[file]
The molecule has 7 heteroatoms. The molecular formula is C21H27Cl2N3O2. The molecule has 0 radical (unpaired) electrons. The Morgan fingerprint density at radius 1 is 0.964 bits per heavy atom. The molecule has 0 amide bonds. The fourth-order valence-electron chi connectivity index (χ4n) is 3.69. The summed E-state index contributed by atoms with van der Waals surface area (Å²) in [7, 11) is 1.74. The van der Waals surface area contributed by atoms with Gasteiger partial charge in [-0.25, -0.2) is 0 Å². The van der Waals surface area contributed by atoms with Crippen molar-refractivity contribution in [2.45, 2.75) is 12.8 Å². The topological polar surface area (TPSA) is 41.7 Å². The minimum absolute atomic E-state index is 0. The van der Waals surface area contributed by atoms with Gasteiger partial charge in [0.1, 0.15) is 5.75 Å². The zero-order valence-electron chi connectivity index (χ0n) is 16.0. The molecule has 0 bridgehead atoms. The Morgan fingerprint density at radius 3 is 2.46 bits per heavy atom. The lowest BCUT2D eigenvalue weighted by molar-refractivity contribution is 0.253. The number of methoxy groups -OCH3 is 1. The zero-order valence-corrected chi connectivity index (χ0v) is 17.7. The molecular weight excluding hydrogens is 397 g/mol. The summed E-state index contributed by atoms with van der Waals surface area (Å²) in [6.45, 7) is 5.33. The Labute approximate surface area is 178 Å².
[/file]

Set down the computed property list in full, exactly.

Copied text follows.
The molecule has 7 heteroatoms. The molecular formula is C21H27Cl2N3O2. The molecule has 0 radical (unpaired) electrons. The Morgan fingerprint density at radius 1 is 0.964 bits per heavy atom. The molecule has 0 amide bonds. The fourth-order valence-electron chi connectivity index (χ4n) is 3.69. The summed E-state index contributed by atoms with van der Waals surface area (Å²) in [7, 11) is 1.74. The van der Waals surface area contributed by atoms with Gasteiger partial charge in [-0.25, -0.2) is 0 Å². The van der Waals surface area contributed by atoms with Crippen molar-refractivity contribution in [2.45, 2.75) is 12.8 Å². The topological polar surface area (TPSA) is 41.7 Å². The minimum absolute atomic E-state index is 0. The van der Waals surface area contributed by atoms with Gasteiger partial charge in [0.1, 0.15) is 5.75 Å². The zero-order valence-electron chi connectivity index (χ0n) is 16.0. The molecule has 0 bridgehead atoms. The Morgan fingerprint density at radius 3 is 2.46 bits per heavy atom. The lowest BCUT2D eigenvalue weighted by molar-refractivity contribution is 0.253. The number of methoxy groups -OCH3 is 1. The zero-order valence-corrected chi connectivity index (χ0v) is 17.7. The molecular weight excluding hydrogens is 397 g/mol. The summed E-state index contributed by atoms with van der Waals surface area (Å²) in [6.45, 7) is 5.33. The Labute approximate surface area is 178 Å².